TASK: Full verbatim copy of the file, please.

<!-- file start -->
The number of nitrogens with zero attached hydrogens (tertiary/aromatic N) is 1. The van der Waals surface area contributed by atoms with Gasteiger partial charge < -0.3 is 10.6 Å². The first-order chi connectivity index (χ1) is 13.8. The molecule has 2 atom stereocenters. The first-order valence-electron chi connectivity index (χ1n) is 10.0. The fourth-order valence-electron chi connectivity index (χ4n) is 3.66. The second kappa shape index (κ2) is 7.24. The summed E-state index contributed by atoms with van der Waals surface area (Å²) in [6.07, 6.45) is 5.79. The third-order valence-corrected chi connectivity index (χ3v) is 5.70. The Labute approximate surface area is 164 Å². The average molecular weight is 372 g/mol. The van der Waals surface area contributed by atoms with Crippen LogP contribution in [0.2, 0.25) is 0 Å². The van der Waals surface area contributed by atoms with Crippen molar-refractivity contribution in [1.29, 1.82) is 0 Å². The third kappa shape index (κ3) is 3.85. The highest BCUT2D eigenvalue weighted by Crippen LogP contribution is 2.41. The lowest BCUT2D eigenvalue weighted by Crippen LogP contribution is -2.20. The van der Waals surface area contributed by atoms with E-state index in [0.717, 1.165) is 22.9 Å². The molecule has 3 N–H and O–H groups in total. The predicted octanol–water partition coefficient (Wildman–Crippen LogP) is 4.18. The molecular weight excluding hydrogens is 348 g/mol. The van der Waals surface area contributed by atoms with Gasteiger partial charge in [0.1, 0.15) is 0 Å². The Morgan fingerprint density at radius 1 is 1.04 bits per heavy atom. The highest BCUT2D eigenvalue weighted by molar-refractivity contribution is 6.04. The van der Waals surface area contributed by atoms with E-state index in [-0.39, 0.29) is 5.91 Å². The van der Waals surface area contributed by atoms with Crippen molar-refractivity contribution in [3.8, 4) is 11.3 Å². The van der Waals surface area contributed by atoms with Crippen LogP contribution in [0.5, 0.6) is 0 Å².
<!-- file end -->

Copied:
The number of nitrogens with zero attached hydrogens (tertiary/aromatic N) is 1. The van der Waals surface area contributed by atoms with Gasteiger partial charge < -0.3 is 10.6 Å². The first-order chi connectivity index (χ1) is 13.8. The molecule has 2 atom stereocenters. The first-order valence-electron chi connectivity index (χ1n) is 10.0. The fourth-order valence-electron chi connectivity index (χ4n) is 3.66. The second kappa shape index (κ2) is 7.24. The summed E-state index contributed by atoms with van der Waals surface area (Å²) in [6.07, 6.45) is 5.79. The third-order valence-corrected chi connectivity index (χ3v) is 5.70. The Labute approximate surface area is 164 Å². The average molecular weight is 372 g/mol. The van der Waals surface area contributed by atoms with Crippen LogP contribution in [0.2, 0.25) is 0 Å². The van der Waals surface area contributed by atoms with Crippen molar-refractivity contribution in [1.29, 1.82) is 0 Å². The third kappa shape index (κ3) is 3.85. The highest BCUT2D eigenvalue weighted by Crippen LogP contribution is 2.41. The lowest BCUT2D eigenvalue weighted by Crippen LogP contribution is -2.20. The van der Waals surface area contributed by atoms with E-state index in [0.717, 1.165) is 22.9 Å². The molecule has 3 N–H and O–H groups in total. The predicted octanol–water partition coefficient (Wildman–Crippen LogP) is 4.18. The molecular weight excluding hydrogens is 348 g/mol. The van der Waals surface area contributed by atoms with Gasteiger partial charge in [0.1, 0.15) is 0 Å². The Morgan fingerprint density at radius 1 is 1.04 bits per heavy atom. The highest BCUT2D eigenvalue weighted by molar-refractivity contribution is 6.04. The van der Waals surface area contributed by atoms with E-state index in [-0.39, 0.29) is 5.91 Å². The van der Waals surface area contributed by atoms with Crippen molar-refractivity contribution in [3.8, 4) is 11.3 Å². The van der Waals surface area contributed by atoms with Crippen LogP contribution in [0.5, 0.6) is 0 Å².